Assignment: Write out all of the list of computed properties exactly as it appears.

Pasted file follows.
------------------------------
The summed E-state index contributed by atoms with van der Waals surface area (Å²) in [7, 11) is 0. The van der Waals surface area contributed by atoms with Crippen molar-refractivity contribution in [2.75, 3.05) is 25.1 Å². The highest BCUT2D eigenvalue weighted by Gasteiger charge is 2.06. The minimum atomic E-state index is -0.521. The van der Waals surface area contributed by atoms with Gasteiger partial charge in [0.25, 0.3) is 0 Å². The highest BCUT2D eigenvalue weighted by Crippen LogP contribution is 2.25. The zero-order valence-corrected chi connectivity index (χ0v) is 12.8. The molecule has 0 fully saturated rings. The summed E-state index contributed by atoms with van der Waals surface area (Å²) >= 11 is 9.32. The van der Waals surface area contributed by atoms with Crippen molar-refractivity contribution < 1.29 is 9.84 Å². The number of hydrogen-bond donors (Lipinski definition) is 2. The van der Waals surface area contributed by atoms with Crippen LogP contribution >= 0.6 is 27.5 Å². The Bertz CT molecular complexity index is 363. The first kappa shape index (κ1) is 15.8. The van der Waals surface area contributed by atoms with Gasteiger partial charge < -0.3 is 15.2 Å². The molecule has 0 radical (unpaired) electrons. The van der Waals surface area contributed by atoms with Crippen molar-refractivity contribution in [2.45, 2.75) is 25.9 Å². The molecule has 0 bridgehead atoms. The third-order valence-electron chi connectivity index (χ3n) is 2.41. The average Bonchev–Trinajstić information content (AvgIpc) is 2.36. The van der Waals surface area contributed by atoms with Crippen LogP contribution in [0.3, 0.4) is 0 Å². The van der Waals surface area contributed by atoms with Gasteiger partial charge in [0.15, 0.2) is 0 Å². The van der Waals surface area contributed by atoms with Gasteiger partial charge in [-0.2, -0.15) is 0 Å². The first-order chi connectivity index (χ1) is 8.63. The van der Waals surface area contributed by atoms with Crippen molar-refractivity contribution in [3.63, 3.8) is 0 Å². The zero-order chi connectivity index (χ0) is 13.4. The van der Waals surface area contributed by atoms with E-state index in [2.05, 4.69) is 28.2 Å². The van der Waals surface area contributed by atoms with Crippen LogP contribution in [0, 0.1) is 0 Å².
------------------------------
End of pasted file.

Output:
The summed E-state index contributed by atoms with van der Waals surface area (Å²) in [7, 11) is 0. The van der Waals surface area contributed by atoms with Crippen molar-refractivity contribution in [2.75, 3.05) is 25.1 Å². The highest BCUT2D eigenvalue weighted by Gasteiger charge is 2.06. The minimum atomic E-state index is -0.521. The van der Waals surface area contributed by atoms with Gasteiger partial charge in [0.25, 0.3) is 0 Å². The highest BCUT2D eigenvalue weighted by Crippen LogP contribution is 2.25. The zero-order valence-corrected chi connectivity index (χ0v) is 12.8. The molecule has 0 fully saturated rings. The summed E-state index contributed by atoms with van der Waals surface area (Å²) >= 11 is 9.32. The van der Waals surface area contributed by atoms with Crippen molar-refractivity contribution < 1.29 is 9.84 Å². The number of hydrogen-bond donors (Lipinski definition) is 2. The van der Waals surface area contributed by atoms with Crippen LogP contribution >= 0.6 is 27.5 Å². The Bertz CT molecular complexity index is 363. The first kappa shape index (κ1) is 15.8. The van der Waals surface area contributed by atoms with Gasteiger partial charge < -0.3 is 15.2 Å². The molecule has 0 radical (unpaired) electrons. The van der Waals surface area contributed by atoms with Crippen molar-refractivity contribution in [2.45, 2.75) is 25.9 Å². The molecule has 0 bridgehead atoms. The third-order valence-electron chi connectivity index (χ3n) is 2.41. The average Bonchev–Trinajstić information content (AvgIpc) is 2.36. The van der Waals surface area contributed by atoms with Crippen LogP contribution in [0.3, 0.4) is 0 Å². The van der Waals surface area contributed by atoms with Gasteiger partial charge in [0.15, 0.2) is 0 Å². The van der Waals surface area contributed by atoms with Gasteiger partial charge in [-0.2, -0.15) is 0 Å². The first-order chi connectivity index (χ1) is 8.63. The van der Waals surface area contributed by atoms with Crippen molar-refractivity contribution in [3.63, 3.8) is 0 Å². The zero-order chi connectivity index (χ0) is 13.4. The van der Waals surface area contributed by atoms with E-state index in [2.05, 4.69) is 28.2 Å². The van der Waals surface area contributed by atoms with Crippen LogP contribution in [0, 0.1) is 0 Å².